The most likely explanation for continued overuse of non-beneficial, potentially harmful care is that reducing inappropriate care "has not been a real focus of the quality of care movement," despite efforts to reduce the estimated $280 billion that is spent each year on delivery of services "for which the risks exceed the benefits," they said.
The analysis looked at nine types of care classified as underused, 11 types of care classified as overused, and two types of care classified as misused between 1999 and 2009; 79,083 patient visits during the earlier period and 102,980 during the latter period.
Data was drawn from the National Ambulatory Medical Care Survey and outpatient statistics of the National Hospital Ambulatory Medical Care Survey.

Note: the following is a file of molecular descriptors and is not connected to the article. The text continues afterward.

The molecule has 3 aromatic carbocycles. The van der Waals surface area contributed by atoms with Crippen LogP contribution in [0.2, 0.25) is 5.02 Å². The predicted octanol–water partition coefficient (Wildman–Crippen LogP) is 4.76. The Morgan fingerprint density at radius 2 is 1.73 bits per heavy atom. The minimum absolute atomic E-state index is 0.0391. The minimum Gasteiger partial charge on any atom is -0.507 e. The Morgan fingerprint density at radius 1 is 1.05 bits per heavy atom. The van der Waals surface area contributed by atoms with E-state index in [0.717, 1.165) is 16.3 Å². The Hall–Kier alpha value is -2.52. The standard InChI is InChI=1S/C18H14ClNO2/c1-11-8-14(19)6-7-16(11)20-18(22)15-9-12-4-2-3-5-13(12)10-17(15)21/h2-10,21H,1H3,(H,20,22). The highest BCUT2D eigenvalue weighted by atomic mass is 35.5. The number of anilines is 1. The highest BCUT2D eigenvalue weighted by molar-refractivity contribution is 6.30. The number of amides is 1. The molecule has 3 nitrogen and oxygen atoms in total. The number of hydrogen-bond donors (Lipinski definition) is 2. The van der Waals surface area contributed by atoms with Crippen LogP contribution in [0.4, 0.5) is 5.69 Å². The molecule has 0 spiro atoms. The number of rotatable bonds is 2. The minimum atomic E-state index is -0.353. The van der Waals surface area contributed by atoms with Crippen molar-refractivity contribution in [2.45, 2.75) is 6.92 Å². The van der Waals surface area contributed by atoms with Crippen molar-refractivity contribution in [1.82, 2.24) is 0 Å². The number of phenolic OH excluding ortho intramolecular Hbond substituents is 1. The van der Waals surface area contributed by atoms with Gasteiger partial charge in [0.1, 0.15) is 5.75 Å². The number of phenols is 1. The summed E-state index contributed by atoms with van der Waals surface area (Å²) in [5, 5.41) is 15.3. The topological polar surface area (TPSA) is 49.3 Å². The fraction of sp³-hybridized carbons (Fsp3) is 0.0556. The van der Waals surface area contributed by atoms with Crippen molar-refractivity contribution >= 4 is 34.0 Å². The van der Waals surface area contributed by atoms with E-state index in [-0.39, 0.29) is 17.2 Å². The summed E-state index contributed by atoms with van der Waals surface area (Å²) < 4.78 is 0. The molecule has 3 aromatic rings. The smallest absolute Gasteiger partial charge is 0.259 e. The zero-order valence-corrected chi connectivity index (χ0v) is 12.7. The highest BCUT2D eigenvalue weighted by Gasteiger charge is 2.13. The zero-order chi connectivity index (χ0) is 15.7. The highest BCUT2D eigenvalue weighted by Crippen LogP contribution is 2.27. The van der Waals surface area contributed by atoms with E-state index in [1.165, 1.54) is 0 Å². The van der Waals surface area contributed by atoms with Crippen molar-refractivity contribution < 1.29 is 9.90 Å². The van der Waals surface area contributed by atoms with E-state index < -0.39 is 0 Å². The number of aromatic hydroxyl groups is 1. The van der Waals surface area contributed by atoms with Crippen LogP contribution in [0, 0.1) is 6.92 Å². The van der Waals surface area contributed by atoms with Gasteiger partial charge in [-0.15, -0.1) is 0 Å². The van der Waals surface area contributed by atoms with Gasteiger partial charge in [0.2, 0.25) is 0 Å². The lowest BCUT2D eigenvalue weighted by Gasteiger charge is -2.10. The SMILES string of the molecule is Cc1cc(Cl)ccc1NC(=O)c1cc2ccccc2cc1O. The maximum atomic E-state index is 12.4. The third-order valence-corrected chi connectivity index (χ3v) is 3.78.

For specific "overuse measures," the researchers found that in addition to prostate cancer screening in men greater than age 74, which went from 3.5% in 1999 to 5.7% in 2009, six other types of "overuse" care increased.
For example, screening EKG in adults during a general medical exam went from 6.1% in 1999 to 11.3% in 2009; screening x-ray in adults with a general medical exam went from 4.7% to 7%; screening with complete blood counts for adults during a general medical exam went from 22.3% to 37.9%; mammography for women over age 74 went from 2.1% to 2.6%; imaging for back pain in adults older than age 18 went from 19.1% to 22.8%; and antibiotics for an upper respiratory tract infection went from 37.8% to 40.2%.